May 2008
Volume 8, Issue 6
Free
Vision Sciences Society Annual Meeting Abstract  |   May 2008
The weight to spatial memory in visually-guided reaching increases with retinal eccentricity
Author Affiliations
  • Laurel Issen
    Brain and Cognitive Sciences, Center for Visual Science, University of Rochester
  • David C. Knill
    Brain and Cognitive Sciences, Center for Visual Science, University of Rochester
Journal of Vision May 2008, Vol.8, 306. doi:10.1167/8.6.306
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      Laurel Issen, David C. Knill; The weight to spatial memory in visually-guided reaching increases with retinal eccentricity. Journal of Vision 2008;8(6):306. doi: 10.1167/8.6.306.

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      © ARVO (1962-2015); The Authors (2016-present)

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Abstract

Purpose: When people pick up an object, they can use both the current retinal image of the object and spatial memory to plan the movement. Recent work has shown that people give a higher weight to memory in goal-directed movements when the retinal image is degraded by lower contrast (Brouwer & Knill, JOV, 7(5):6, p1–12). We asked how retinal eccentricity affects the relative contributions of visual and remembered information about object location. Methods: In a virtual environment, two objects appeared on the right side of the screen: a “weapon” and a circular “target” region. The weapon was simulated to be magnetic, so that it would attach itself to the fingertip when touched. Subjects had to move the weapon to the “loading station” on the left side, then move back to touch the circular target. In a third of the conditions, the position of the circular target shifted by one centimeter during the movement to bring the weapon to the loading station (when subjects were fixating the loading station). The screen flickered for 200 msec. to mask the target shift. The weapon / target configuration was located either 14 or 28 degrees of visual angle away form the loading station. Results: Although the final target region was visible in the periphery prior to moving back to touch the target, subjects were significantly biased toward the location where the target had originally appeared. The bias to use spatial memory was significantly more pronounced when the distance between the loading station and the target was 28 degrees than when it was 14 degrees of visual angle. Conclusion: When the target region is visually more eccentric, visual information about target location is degraded. Subjects appropriately weight remembered information about target location differently as a function of target eccentricity.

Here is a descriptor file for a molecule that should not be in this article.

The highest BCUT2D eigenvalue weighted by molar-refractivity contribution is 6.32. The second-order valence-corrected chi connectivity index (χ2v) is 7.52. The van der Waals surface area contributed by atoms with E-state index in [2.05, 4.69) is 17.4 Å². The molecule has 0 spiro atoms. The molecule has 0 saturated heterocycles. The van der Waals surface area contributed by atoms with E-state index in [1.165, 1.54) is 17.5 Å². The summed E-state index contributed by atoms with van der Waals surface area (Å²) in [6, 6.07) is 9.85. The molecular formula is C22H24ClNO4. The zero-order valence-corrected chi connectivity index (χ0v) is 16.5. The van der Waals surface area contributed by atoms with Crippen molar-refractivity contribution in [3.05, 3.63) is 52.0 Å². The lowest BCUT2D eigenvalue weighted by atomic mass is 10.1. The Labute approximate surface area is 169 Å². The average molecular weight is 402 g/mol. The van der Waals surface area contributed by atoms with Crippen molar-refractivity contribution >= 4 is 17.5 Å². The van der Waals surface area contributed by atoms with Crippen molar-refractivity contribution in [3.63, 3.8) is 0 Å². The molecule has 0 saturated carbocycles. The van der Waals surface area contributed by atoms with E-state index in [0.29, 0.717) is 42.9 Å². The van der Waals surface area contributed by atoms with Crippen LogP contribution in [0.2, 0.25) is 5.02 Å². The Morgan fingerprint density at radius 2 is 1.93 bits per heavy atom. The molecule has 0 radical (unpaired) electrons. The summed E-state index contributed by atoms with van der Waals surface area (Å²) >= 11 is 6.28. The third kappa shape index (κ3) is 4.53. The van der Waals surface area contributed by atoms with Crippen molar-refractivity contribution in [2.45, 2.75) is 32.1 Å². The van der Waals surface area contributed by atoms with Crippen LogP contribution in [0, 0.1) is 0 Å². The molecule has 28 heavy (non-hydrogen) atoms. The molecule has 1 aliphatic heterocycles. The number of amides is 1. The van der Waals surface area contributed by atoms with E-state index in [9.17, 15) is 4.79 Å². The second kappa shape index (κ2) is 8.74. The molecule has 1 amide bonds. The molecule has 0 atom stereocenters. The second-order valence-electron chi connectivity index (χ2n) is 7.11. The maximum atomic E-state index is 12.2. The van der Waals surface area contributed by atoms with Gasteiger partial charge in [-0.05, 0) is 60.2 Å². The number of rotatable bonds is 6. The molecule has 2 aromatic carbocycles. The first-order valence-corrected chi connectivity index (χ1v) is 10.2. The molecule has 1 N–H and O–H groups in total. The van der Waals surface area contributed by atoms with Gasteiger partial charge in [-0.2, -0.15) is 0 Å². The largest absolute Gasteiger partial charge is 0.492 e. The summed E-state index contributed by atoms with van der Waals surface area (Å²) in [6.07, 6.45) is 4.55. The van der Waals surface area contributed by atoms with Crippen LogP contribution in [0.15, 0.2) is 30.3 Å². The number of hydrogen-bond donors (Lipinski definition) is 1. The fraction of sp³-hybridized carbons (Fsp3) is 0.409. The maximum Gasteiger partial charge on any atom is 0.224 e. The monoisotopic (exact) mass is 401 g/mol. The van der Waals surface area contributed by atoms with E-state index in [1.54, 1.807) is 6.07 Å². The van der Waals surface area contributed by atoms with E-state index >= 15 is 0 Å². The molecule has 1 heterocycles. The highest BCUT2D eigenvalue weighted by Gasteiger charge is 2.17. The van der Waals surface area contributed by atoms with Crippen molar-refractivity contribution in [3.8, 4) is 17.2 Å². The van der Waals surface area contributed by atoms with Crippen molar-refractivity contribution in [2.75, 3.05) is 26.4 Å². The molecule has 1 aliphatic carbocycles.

Issen, L. Knill, D. C. (2008). The weight to spatial memory in visually-guided reaching increases with retinal eccentricity [Abstract]. Journal of Vision, 8(6):306, 306a, http://journalofvision.org/8/6/306/, doi:10.1167/8.6.306. [CrossRef]
Footnotes
 This work was supported by EY-13319.
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